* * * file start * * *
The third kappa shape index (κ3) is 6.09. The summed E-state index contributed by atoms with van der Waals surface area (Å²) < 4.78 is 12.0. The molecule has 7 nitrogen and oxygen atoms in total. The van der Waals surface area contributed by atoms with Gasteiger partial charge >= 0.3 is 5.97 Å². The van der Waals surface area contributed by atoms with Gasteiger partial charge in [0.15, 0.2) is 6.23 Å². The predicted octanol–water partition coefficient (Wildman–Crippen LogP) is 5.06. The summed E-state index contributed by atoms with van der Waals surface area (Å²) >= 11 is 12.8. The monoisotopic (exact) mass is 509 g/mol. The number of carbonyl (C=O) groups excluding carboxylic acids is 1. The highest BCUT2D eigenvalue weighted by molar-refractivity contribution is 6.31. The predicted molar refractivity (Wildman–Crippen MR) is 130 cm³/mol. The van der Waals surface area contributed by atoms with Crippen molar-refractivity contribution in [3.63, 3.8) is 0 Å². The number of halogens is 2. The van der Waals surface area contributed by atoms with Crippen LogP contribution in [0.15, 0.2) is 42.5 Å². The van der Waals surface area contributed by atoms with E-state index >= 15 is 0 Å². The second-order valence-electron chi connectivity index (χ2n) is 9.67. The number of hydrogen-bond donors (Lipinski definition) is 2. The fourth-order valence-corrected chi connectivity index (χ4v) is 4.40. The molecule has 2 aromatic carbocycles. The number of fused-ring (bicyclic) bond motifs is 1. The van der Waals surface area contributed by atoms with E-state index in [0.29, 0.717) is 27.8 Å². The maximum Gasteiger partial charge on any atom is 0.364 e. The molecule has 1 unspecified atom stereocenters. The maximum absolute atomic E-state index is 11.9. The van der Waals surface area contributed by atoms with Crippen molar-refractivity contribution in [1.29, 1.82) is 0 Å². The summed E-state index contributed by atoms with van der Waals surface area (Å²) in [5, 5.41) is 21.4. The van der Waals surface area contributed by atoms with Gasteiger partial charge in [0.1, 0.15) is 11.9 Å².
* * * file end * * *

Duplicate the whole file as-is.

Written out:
The third kappa shape index (κ3) is 6.09. The summed E-state index contributed by atoms with van der Waals surface area (Å²) < 4.78 is 12.0. The molecule has 7 nitrogen and oxygen atoms in total. The van der Waals surface area contributed by atoms with Gasteiger partial charge >= 0.3 is 5.97 Å². The van der Waals surface area contributed by atoms with Gasteiger partial charge in [0.15, 0.2) is 6.23 Å². The predicted octanol–water partition coefficient (Wildman–Crippen LogP) is 5.06. The summed E-state index contributed by atoms with van der Waals surface area (Å²) >= 11 is 12.8. The monoisotopic (exact) mass is 509 g/mol. The number of carbonyl (C=O) groups excluding carboxylic acids is 1. The highest BCUT2D eigenvalue weighted by molar-refractivity contribution is 6.31. The predicted molar refractivity (Wildman–Crippen MR) is 130 cm³/mol. The van der Waals surface area contributed by atoms with Crippen molar-refractivity contribution in [3.63, 3.8) is 0 Å². The number of halogens is 2. The van der Waals surface area contributed by atoms with Crippen LogP contribution in [0.15, 0.2) is 42.5 Å². The van der Waals surface area contributed by atoms with E-state index >= 15 is 0 Å². The second-order valence-electron chi connectivity index (χ2n) is 9.67. The number of hydrogen-bond donors (Lipinski definition) is 2. The fourth-order valence-corrected chi connectivity index (χ4v) is 4.40. The molecule has 2 aromatic carbocycles. The number of fused-ring (bicyclic) bond motifs is 1. The van der Waals surface area contributed by atoms with E-state index in [0.29, 0.717) is 27.8 Å². The maximum Gasteiger partial charge on any atom is 0.364 e. The molecule has 1 unspecified atom stereocenters. The maximum absolute atomic E-state index is 11.9. The van der Waals surface area contributed by atoms with Crippen molar-refractivity contribution in [1.29, 1.82) is 0 Å². The summed E-state index contributed by atoms with van der Waals surface area (Å²) in [5, 5.41) is 21.4. The van der Waals surface area contributed by atoms with Gasteiger partial charge in [0.1, 0.15) is 11.9 Å².